GO
Loading...

Enter multiple symbols separated by commas

AOL CFO Leaves Company for Private Equity Job

AOL Chief Financial Officer Steve Swad will join a private-equity firm and become the latest senior manager to leave as the Internet company tries to transform itself into an online advertising conduit.

In an internal memo obtained Friday, Chief Executive Randy Falco said Swad will stay with the company until a replacement is in place. He described the decision as voluntary and personal.

"Steve played an instrumental role in positioning AOL as a growing Web-services business," Falco wrote Thursday. "Steve told me that having accomplished all this, he's now ready for new and different challenges."

Falco did not name the firm Swad will join.

Swad, 45, became chief financial officer in 2003 following a stint as an executive vice president at Turner Broadcasting System Inc., which like AOL is a unit of Time Warner .

During his four years at AOL, Swad saw the company's paying subscribers leave in droves as more Americans upgraded to high-speed broadband connections and found satisfaction with free offerings from rivals like Yahoo Inc., Google Inc. and Microsoft Corp.'s MSN. In August, the company decided to give away AOL.com e-mail addresses and other services to draw visitors to its advertising-supported sites.

AOL lost another 2 million paying subscribers in the October-December quarter, bringing its U.S. total to 13.2 million, less than half its peak of 26.7 million in September 2002. Overall fourth-quarter revenues fell 8%, but its advertising revenues grew 49%.

Falco was hired as AOL chief executive in November, pushing out Jonathan Miller. In the wake of the shake-up, three senior executives announced plans to leave. The chairman of AOL's European operations recently retired, and the unit's chief executive left for another job.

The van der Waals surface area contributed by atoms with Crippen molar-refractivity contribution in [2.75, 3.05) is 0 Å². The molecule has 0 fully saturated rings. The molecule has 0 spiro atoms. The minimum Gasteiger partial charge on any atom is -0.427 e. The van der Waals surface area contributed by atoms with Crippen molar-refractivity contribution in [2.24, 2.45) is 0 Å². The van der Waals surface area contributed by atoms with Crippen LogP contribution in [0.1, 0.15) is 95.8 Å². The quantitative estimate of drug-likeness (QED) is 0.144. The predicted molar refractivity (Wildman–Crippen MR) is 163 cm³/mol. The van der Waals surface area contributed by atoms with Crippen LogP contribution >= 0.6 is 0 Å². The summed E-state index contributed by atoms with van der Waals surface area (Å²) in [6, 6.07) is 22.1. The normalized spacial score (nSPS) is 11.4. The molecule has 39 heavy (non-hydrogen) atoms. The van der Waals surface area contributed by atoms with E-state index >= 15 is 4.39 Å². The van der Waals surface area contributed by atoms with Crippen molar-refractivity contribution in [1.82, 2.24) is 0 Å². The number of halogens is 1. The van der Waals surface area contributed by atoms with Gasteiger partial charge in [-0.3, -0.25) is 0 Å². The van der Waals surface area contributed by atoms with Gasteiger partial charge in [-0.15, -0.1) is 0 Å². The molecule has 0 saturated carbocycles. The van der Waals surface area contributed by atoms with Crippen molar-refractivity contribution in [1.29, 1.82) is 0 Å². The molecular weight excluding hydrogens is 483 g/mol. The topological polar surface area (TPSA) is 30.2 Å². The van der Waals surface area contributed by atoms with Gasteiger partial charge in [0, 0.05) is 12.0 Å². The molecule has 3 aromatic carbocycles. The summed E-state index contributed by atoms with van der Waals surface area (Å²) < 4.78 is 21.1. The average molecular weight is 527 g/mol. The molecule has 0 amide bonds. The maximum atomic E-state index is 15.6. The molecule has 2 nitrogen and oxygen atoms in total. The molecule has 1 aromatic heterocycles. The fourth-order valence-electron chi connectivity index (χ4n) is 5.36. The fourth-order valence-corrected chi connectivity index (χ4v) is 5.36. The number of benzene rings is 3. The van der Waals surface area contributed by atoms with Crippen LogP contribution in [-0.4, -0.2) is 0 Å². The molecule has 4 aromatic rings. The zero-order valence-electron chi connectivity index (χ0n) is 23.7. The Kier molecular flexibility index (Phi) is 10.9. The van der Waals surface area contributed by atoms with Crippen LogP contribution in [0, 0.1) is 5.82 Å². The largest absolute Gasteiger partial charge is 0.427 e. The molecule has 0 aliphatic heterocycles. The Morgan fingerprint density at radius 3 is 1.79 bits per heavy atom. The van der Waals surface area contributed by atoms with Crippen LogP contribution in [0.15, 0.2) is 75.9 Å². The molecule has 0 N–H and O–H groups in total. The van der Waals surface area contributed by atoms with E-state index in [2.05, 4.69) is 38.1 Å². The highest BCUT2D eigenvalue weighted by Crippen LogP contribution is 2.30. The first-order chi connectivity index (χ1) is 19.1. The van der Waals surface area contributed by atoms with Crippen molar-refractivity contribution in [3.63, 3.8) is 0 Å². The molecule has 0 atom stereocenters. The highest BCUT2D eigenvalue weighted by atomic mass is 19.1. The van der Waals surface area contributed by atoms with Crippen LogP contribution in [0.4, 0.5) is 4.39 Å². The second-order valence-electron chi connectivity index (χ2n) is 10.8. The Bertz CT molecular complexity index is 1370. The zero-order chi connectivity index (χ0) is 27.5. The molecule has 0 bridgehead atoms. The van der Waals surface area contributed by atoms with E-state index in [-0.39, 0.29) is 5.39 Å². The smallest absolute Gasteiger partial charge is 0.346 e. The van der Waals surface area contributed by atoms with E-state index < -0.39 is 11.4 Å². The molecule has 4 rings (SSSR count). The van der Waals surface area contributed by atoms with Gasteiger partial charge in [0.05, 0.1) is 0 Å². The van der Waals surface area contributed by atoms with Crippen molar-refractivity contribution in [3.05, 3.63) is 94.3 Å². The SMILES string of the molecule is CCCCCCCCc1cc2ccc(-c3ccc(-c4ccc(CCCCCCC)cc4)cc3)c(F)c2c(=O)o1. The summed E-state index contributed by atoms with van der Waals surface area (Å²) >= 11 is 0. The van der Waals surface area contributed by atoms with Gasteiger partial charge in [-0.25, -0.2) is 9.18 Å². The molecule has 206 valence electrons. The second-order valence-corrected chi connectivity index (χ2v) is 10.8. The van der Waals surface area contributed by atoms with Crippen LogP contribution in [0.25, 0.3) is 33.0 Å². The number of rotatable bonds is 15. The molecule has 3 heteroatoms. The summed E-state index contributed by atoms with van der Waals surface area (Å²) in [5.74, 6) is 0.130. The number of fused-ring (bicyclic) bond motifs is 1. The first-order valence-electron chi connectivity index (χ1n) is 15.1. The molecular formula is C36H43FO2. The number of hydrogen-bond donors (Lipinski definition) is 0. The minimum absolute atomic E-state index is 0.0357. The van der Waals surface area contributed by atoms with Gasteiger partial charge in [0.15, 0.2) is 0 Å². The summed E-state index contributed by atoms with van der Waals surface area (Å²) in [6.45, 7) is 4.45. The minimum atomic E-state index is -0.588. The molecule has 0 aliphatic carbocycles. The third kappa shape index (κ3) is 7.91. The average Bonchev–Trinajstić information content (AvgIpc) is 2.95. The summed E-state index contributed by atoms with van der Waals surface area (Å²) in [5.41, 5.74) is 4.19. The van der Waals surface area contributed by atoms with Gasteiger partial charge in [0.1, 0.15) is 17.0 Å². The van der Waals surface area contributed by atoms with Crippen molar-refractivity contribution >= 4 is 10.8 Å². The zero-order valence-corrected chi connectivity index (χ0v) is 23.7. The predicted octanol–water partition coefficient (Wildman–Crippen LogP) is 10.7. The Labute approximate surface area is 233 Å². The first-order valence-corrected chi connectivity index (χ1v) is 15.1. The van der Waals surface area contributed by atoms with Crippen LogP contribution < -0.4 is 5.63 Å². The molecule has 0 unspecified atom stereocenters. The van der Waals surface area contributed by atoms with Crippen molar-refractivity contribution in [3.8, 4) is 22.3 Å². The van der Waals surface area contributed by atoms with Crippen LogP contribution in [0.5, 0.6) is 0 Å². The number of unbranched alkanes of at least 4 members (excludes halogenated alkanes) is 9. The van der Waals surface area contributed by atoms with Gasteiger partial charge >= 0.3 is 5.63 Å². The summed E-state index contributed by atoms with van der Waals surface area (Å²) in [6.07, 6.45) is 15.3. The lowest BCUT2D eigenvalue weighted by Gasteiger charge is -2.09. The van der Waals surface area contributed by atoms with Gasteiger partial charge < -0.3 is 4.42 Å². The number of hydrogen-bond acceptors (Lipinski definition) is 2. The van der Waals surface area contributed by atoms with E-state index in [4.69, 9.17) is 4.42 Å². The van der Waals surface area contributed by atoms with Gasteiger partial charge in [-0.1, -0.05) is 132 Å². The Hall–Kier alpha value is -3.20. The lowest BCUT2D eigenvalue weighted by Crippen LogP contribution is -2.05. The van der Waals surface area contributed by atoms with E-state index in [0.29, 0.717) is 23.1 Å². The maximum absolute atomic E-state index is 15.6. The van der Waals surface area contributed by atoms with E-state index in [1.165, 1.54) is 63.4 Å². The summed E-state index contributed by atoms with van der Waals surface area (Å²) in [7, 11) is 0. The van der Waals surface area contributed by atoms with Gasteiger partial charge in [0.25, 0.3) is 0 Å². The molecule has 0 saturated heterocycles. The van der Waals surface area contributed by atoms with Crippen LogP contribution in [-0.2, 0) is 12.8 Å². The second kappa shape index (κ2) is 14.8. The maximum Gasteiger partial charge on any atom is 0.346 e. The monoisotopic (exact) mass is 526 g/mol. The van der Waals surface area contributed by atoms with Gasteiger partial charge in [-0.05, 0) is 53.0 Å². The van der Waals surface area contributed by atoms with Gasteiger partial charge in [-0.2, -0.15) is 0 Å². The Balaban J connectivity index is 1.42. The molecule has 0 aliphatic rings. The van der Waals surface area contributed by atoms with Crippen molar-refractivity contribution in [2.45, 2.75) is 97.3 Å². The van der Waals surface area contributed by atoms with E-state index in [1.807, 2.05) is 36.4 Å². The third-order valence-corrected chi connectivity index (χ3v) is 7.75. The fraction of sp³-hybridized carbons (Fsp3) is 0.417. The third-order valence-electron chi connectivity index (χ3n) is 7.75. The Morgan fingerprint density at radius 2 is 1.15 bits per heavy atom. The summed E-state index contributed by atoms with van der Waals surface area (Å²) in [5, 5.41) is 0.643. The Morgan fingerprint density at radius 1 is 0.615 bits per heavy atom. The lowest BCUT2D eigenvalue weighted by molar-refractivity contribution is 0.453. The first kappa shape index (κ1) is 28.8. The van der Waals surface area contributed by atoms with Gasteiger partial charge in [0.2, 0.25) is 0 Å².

Contact U.S. News

  • CNBC NEWSLETTERS

    Get the best of CNBC in your inbox

    Please choose a subscription

    Please enter a valid email address
    To learn more about how we use your information,
    please read our Privacy Policy.

Don't Miss

  • The California property that once served as Michael Jackson's home and personal fantasyland is being listed at $100 million.

  • Lottery ticket

    A thief who broke into the car of a Seattle couple left behind a million-dollar lottery ticket, NBC News reports.

  • The Lamborghini SpA Urus SUV.

    There's no shortage of luxury vehicle choices, but increasingly the wealthy are opting for high-end SUVs instead of traditional models.

U.S. Video

  • Q1 GDP (revised) down 0.7%

    CNBC's Rick Santelli breaks down the latest data on U.S. economic growth. And CNBC's Steve Liesman provides perspective.

  • Attack of the 'zom-bee' wasps... check it out!

    Scientists have discovered a "dementor" wasp that injects venom into cockroach prey rendering it unable to direct its own body and serves as live food for the wasp later on. Take a look, but it's not for the faint of heart.

  • ASCO targets war on cancer

    CNBC's Meg Tirrell, provides a preview of this weekend's meeting of the American Society of Clinical Oncology and which big pharma companies investors need to watch come Monday.